Historical Fictionistas discussion

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The Front Parlor > What are you reading now?

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message 7151: by Victoria_Grossack (last edited May 31, 2012 10:04PM) (new)

Victoria_Grossack Grossack (VictoriaGrossack) | 605 comments It has been June where I live for several hours so I'm starting Steven Saylor's Roman Blood - nothing like a good mystery based on the case which launched Cicero's career!

And as this is the first book in the series, some clever marketer decided to sell the Kindle version for only $2.99 - a real treat!


message 7152: by Cheryl A (new)

Cheryl A | 783 comments Finishing up The Strangers on Montagu Street, a palate cleansing "grit lit" before diving into the summer challenge. My library system also has a summer reading program for staff (as well as our customers) - quantity over quality in that one. It will be interesting to balance the two...


message 7153: by LemonLinda (new)

LemonLinda (lwilliamson42353) | 850 comments Fall of Giants by Ken Follett and listening to Peace Like a River by Leif Enger (author name fits the summer challenge task).


message 7154: by JoLene, Mistress of the Challenge (new)

JoLene (trvl2mtns) | 1729 comments @Victoria -- I have this on my list for the summer challenge so I will be interested to here what you think.
I tried the other Roman mystery series by Lyndsey Davis but didn't particularly care for it (to be fair, I heard that later novels in the series got better).


message 7155: by Margaret (new)

Margaret (ReadingwithMargaret) | 465 comments Victoria_Grossack wrote: "It has been June where I live for several hours so I'm starting Steven Saylor's Roman Blood - nothing like a good mystery based on the case which launched Cicero's career!

And as this is the first..."


I have wanted to read this series too, thanks for the headsup on a good Kindle deal. The prequel is coming out on June 4th (I think)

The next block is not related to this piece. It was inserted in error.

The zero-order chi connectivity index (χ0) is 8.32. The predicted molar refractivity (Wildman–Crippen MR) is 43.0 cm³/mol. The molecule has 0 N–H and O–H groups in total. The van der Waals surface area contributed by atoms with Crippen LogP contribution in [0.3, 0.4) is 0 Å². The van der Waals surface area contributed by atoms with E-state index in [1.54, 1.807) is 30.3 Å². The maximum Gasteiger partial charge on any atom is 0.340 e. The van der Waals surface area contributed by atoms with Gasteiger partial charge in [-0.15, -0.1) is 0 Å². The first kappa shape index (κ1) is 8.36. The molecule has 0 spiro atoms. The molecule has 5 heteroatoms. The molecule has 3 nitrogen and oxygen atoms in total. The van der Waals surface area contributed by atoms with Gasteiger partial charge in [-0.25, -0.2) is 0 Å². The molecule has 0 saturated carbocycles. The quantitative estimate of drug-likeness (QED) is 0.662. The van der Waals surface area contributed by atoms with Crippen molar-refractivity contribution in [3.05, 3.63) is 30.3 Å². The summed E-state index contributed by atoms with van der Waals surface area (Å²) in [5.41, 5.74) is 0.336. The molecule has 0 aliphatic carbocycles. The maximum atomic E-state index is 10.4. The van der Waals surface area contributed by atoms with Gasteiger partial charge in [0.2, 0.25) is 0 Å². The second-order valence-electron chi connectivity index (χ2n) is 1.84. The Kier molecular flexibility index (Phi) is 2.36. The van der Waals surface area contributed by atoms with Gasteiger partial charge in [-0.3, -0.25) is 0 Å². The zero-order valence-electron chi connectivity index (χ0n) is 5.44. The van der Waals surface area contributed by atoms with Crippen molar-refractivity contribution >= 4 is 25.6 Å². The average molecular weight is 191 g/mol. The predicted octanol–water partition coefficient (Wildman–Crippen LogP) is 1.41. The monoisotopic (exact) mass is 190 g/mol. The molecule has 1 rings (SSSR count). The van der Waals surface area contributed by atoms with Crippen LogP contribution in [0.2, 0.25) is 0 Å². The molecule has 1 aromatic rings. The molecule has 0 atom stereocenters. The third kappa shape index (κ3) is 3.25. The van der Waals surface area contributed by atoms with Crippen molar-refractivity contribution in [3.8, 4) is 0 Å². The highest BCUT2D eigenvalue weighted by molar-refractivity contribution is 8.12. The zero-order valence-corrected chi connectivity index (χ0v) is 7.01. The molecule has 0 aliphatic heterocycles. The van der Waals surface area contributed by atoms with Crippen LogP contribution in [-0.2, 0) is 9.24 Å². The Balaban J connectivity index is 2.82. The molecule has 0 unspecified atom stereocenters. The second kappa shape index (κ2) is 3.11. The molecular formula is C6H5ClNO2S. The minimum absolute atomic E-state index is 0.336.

message 7156: by Nancy from NJ (new)

Katz Nancy from NJ (Nancyk18) Oh no - my e mail account was hacked into yesterday and I was so bereft. Luckily the Internet was fine and so I satisfied myself by reading these folders. Today with my e mail restored, I spent time deleting all of this messages which couldn't be sent. Hallelujah. Wish all of these devious minds would go bye bye. Friends knew not to open this e mail since it said something about making money and they know my subject line is usually books. Sorry if any of you received a strange e mail.

In any event I put down True Sisters at this time. I am now at the library and am bringing home lots to look trhough and then choose. And later this afternoon, I am going to rearrange my books alphabetically. I have been pulling out from here and there and my book closet looks like the dark side of the moon. Will let you know later what I chose to read.


message 7157: by Nancy from NJ (new)

Katz Nancy from NJ (Nancyk18) I won't be doing the challenge this time around. I have the urge to read my own choices. Good luck to all who are doing this and enjoy your reading.


message 7158: by Ana (new)

Ana (crauncher) I'm reading The Lady of the Rivers and so far - so good. Btw. I'm new here, and I'm from Croatia, so my english is not so good. So I hope it won't be a huge problem. I joined this group 'cause I'm huuuge historical fiction fan... :)


message 7159: by Chrissie (new)

Chrissie I just finished Prague Winter: A Personal Story of Remembrance and War, 1937-1948. This was amazing - truly amazingly good.This is a book that makes learning fun. My review: http://www.goodreads.com/review/show/...

I have begun Fiji: A Novel. Why? Well because I had it in my kindle. It was a freebie. I hope I learn a bit about Fijian culture and history.


Jayme(the ghost reader) (JaymeILtheghostreader) | 3867 comments Ana wrote: "I'm reading The Lady of the Rivers and so far - so good. Btw. I'm new here, and I'm from Croatia, so my english is not so good. So I hope it won't be a huge problem. I joined this group 'cause I'm ..."

Ana, I read that book and I loved it. Did you read the other books in that series?


message 7161: by Margaret (new)

Margaret (ReadingwithMargaret) | 465 comments Chrissie wrote: "I just finished Prague Winter: A Personal Story of Remembrance and War, 1937-1948. This was amazing - truly amazingly good.This is a book that makes learning fun. My review: http://www.goodreads.co..."

Can't wait to read your review of
Fiji: A Novel, I got it free on my kindle too. I was thinking of waiting till the Amazing Race/Around the World challenge in August to read it.


message 7162: by Aoibhínn (new)

Aoibhínn (aoibhinn) I've just finished reading White Oleander by Janet Fitch and I'm about to start The Lucky One by Nicholas Sparks.


message 7163: by Diane (new)

Diane Lewis Ellie wrote: "I've just finished reading White Oleander by Janet Fitch and I'm about to start The Lucky One by Nicholas Sparks."

What did you think about White Oleander? Her writing is very evocative, but too much so in places.


message 7164: by Diane S ☔ (new)

Diane S ☔ Finished Painter of Silence and found it a quietly powerful book of the communist takeover of Romania. Am now reading Mrs. Robinson's Disgrace: The Private Diary of a Victorian Lady for review and The Secrets of Mary Bowser.


message 7165: by Chrissie (new)